Bucks Could Reap Rewards from Shrewd Beasley Signing


The Bucks weren’t expected to be major players in signing outside free agents this offseason.

After re-signing Khris Middleton and Brook Lopez, GM Jon Horst only had minimum contracts — and thus, getting minimum value — to offer. However, Horst made a shrewd signing by inking sharpshooter Malik Beasley to one of those minimum contracts.

Beasley’s previous contract was four years, $60 million. It was widely expected that he’d receive more cash from another team in free agency, but the Bucks convinced Beasley to ink a veteran-minimum deal. He adds much-needed youth and athleticism to the Bucks’ wing rotation.

Beasley packs a scoring punch

The Bucks lacked a scoring punch off the bench last season except when Middleton was with the second unit. Beasley, though, can really provide some microwave scoring off the pine. He isn’t bashful shooting the basketball, either, averaging more than seven three-point attempts in fewer than 24 minutes per game last season.

The 6-foot-4 wing led the NBA in made 3-pointers off the bench last season with 159. On the season, Beasley drained 235 total. Despite the solid year, Beasley was out of the Lakers’ playoff rotation after the first round. The 26-year-old may see an opportunity to play regularly on a contender and may have a chip on his shoulder to make an impact in the playoffs. And after the last two years, a rotation player hitting shots would be a welcome sight for the Bucks.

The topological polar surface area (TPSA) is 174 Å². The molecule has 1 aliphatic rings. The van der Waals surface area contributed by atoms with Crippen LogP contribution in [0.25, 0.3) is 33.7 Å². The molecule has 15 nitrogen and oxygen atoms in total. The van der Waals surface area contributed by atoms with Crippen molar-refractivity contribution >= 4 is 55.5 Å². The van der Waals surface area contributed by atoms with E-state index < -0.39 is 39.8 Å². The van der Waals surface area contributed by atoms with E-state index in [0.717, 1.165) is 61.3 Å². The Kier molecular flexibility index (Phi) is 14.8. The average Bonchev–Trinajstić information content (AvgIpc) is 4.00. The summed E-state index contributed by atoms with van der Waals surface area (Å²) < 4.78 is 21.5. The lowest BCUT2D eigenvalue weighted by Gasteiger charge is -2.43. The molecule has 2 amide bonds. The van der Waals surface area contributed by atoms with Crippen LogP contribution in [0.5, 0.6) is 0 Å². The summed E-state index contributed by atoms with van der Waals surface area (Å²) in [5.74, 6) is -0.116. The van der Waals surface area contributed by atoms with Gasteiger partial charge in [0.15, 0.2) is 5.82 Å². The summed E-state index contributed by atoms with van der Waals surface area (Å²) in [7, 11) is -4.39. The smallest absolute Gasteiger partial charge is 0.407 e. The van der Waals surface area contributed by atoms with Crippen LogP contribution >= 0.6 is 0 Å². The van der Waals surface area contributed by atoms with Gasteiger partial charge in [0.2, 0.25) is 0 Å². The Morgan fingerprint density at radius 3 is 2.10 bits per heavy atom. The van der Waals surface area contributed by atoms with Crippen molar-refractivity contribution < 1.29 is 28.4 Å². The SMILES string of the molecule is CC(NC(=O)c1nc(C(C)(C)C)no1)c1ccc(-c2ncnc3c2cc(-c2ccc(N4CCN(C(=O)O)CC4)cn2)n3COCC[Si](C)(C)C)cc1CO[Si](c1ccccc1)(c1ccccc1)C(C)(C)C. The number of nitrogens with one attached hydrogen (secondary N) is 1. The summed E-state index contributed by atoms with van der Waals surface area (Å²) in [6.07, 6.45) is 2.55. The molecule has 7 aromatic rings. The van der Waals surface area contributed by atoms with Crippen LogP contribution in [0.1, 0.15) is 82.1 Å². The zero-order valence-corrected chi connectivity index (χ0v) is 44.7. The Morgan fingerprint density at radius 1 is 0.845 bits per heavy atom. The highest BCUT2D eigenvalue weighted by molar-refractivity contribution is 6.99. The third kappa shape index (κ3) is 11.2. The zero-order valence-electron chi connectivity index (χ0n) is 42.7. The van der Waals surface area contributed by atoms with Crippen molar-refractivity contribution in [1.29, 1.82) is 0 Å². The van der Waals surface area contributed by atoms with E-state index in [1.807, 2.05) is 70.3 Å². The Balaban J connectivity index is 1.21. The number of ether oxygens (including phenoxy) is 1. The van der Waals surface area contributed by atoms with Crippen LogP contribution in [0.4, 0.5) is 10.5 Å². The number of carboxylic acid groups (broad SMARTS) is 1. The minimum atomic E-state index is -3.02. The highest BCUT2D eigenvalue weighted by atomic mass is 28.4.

Beasley can play his way into being a significant contributor with the Deer. He offers a lot of the same things Grayson Allen does, but Beasley can score in a bit more ways — particularly in the midrange — while Allen may be a better passer. Another thing to like about Beasley is that he can win you a game.

While Allen is a nice player, he rarely will get you 25 points. Beasley can do that somewhat regularly for a role player. In fact, with Minnesota, Beasley averaged 20.7 points per game in 2019-2020 and 19.6 the following season. For his career, Beasley is a 38% three-point shooter.

If Beasley can fit in with the Bucks, he will cash in next offseason.

Beasley can be hidden defensively with Bucks

But let’s also be realistic. Beasley was available for a minimum deal because while he is a good shooter and athletic finisher in transition, he is a minus on the defensive end of the floor.

In Milwaukee, though, Beasley will be surrounded by prolific defensive players that will be around him. The Bucks boast a Defensive Player of the Year in Giannis, a DPOY runner-up Brook Lopez and first-team All-Defense, Jrue Holiday.

There is a potential for big minutes if he shoots it well, but the Bucks do have a logjam on the wing. Khris Middleton, Allen, MarJon Beauchamp, Pat Connaughton, AJ Green and Andre Jackson Jr. are either entrenched or capable of pushing for minutes. None of the bench players can score at a clip like Beasley, though.

Bottom line

For the Bucks to get a player the caliber of Beasley on the minimum is a coup for Horst. He can do most of what Grayson Allen can do and is a better pure scorer. Allen makes $10 million while Beasley is on a vet minimum. The shrewd acquisition of Beasley brings a young rotation player capable of dropping 20-plus points.

It also makes Allen or another player expendable in a trade to bring in a hole in the roster— like a backup point guard. Bringing in Beasley is a no-lose situation for the Bucks on a minimum contract and the Bucks can reap a big return.

After the last couple early playoff exits, the Bucks needed more athleticism on the perimeter. They need role players who can knock down shots. Beasley checks both of those boxes plus with the Bucks cap situation, getting him on the minimum is the hat trick. The move — if Beasley can hit timely shots in critical games — is a home run for the Deer and GM Jon Horst.

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About Mitchell Skurzewski

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